CIPR Manifesto

The Chartered Institution of Public Relations (CIPR), is the official body for PR practitioners. Though it is not essential to be a CIPR member to practice PR, being a part of it demonstrates that practitioners follow an ethical code and strive to continually raise standards in public relations. The new CIPR Manifesto aims to create an open debate ahead of the General Election in May 2015. By looking at seven different areas, the CIPR’s aim is to pick out the challenges that lie within these areas for the next UK government to address. By encouraging an informative and open debate, the CIPR is looking to have a public discussion that would eventually inform a set of policies.

The main areas of discussion are: lobbying; the future of corporate governance; independent practitioners and future skills needs; gender pay gap; data protection;  Internet governance and broadband. The CIPR sees each of these areas that could be changed for the better. Alongside that, these areas could be benefitted by public opinion in order to come to a well-agreed solution.

  • Focusing on lobbying, the CIPR wants the government to support the development of high professional standards and accountability. By doing so, it hopes to build the public’s confidence in government.
  • The CIPR is also asking the government to help to create a new corporate culture in the UK, based on wider value creation. The CIPR wants to improve understanding of the importance of relationships in business decision-making.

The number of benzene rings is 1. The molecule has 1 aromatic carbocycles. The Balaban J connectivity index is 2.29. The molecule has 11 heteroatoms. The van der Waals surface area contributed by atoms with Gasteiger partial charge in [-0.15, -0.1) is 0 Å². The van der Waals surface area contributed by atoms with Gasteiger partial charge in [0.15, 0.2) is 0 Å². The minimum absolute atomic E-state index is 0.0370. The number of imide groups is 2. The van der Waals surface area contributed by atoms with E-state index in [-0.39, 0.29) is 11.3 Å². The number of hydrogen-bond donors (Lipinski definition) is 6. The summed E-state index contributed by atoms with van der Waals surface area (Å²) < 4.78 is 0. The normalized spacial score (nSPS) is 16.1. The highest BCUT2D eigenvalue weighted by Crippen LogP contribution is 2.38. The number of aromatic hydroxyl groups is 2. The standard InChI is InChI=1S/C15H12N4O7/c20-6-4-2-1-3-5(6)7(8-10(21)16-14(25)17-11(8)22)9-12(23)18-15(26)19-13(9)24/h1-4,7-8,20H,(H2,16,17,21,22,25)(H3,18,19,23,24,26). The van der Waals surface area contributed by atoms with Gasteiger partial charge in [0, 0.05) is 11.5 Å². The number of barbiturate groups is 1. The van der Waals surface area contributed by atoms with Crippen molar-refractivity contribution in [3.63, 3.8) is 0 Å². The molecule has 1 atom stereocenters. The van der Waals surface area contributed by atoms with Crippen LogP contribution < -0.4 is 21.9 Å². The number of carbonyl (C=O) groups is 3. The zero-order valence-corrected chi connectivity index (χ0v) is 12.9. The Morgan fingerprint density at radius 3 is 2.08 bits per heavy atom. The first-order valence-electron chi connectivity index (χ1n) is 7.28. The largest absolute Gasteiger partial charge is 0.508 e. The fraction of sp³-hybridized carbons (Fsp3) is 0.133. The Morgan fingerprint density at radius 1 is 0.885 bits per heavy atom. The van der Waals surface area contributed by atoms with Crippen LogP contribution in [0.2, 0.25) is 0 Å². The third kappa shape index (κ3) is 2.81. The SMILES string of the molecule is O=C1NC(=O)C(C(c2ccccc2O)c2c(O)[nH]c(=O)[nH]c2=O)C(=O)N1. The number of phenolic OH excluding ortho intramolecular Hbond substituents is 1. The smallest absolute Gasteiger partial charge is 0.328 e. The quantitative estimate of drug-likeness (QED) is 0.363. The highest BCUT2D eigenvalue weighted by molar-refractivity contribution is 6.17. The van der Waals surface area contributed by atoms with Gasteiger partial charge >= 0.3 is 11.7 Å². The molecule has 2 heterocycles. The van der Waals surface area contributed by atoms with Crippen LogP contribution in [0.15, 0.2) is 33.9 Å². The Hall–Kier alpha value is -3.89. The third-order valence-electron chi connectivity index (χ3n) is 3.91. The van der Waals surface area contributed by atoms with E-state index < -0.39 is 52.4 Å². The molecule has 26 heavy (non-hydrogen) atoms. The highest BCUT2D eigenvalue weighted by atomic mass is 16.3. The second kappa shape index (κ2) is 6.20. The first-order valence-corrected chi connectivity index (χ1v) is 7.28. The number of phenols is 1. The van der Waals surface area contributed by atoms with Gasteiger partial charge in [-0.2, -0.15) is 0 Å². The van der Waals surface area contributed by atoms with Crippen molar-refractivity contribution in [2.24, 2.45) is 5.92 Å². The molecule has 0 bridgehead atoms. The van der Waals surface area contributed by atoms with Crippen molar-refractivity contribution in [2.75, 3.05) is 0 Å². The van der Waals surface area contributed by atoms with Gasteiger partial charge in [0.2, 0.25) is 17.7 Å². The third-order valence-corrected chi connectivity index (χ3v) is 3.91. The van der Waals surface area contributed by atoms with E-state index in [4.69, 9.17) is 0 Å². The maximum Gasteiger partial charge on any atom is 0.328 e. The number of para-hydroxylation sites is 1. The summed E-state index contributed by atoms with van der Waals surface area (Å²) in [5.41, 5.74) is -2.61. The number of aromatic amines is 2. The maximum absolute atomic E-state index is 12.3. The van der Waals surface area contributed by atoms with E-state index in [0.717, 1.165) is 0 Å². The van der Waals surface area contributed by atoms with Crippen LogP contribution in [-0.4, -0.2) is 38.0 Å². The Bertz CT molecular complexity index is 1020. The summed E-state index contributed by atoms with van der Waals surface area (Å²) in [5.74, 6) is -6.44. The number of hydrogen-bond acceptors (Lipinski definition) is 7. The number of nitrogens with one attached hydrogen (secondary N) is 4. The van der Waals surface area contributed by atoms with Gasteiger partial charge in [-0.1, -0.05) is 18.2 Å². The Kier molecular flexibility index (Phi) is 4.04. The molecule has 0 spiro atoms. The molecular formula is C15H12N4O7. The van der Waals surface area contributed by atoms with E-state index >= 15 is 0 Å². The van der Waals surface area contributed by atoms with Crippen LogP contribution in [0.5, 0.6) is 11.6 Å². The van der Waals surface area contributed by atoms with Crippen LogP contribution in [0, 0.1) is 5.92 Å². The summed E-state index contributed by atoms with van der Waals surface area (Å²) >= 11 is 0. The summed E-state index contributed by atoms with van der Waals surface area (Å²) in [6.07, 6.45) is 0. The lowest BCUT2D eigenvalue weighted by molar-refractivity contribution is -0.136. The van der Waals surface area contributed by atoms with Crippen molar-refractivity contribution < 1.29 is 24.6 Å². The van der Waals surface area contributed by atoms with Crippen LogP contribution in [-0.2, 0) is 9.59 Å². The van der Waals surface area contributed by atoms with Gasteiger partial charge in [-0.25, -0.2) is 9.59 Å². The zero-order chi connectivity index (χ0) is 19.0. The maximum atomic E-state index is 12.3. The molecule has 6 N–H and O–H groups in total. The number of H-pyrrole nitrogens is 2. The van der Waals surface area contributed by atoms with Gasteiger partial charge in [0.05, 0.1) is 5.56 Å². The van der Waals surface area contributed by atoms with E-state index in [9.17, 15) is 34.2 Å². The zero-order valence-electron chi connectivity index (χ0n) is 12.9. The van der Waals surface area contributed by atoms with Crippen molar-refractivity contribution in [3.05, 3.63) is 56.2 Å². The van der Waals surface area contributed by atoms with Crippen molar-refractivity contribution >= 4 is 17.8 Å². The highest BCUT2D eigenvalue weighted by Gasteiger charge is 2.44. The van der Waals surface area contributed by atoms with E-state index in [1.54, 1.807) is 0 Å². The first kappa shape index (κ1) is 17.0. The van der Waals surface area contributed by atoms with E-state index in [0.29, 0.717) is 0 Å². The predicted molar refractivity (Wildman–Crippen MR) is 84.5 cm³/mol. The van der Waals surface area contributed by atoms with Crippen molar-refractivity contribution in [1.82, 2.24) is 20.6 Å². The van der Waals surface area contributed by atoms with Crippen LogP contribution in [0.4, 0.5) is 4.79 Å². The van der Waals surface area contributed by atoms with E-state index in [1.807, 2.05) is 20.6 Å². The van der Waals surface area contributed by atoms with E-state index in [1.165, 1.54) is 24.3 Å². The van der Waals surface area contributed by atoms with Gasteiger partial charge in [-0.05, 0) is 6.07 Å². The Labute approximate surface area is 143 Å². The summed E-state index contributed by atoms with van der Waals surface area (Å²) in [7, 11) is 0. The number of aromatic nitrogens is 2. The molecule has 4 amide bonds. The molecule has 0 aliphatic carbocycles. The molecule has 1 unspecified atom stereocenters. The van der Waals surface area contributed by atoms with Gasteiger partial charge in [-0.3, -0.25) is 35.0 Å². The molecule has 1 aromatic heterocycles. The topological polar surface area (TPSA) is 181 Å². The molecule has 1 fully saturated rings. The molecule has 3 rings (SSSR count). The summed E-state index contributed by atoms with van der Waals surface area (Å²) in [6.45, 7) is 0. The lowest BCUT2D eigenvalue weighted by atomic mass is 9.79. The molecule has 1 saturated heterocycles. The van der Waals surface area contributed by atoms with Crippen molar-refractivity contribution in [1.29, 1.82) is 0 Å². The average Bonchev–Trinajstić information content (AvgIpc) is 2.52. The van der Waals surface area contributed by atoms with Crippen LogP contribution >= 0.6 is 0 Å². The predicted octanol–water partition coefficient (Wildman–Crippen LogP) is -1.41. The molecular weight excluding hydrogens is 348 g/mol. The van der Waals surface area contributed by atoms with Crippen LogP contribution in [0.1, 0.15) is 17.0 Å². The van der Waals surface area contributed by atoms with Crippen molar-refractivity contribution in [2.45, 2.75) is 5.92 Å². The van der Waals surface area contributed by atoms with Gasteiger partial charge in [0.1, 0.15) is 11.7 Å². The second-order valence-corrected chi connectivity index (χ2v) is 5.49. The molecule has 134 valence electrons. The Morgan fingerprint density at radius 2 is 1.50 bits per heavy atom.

• Regarding independent practitioners and future skills needs, the CIPR is calling for the government to allow tax deductibility for any kind of training that is undertaken by the self-employed and allow tax deductibility for any kind of training for small businesses.
  • The gender pay gap has been identified as having an average difference in the pay received by men and women doing similar jobs of £8,483 to the disadvantage of women. As a result, the CIPR calls for the government to tackle gender pay and inequality directly by strengthening the Equal Pay act by ensuring it is applied universally.
  • As it stands, data that is generated via social media is traded with owners of the platforms that users opt into as part of the terms of use. Perhaps controversially, the CIPR is asking government to think beyond the current EU Data Protection Law and lead a national debate about how they can then respond to new and emerging technology, as well as the fast-changing technology market for data.
  • For the use of Internet governance and broadband, the CIPR’s main concern is the future security of internet users and the success in fighting against online criminal activities. The manifesto also seeks to ensure that Internet connections can be made more secure, with more reliable coverage.

Whether or not any changes will be implemented, will depend on the public as well as the next UK government. The areas that have been addressed could certainly use some improvement. The gender pay gap is an issue across many sectors and equality for men and women’s pay would be a welcomed solution.

Read the full manifesto here.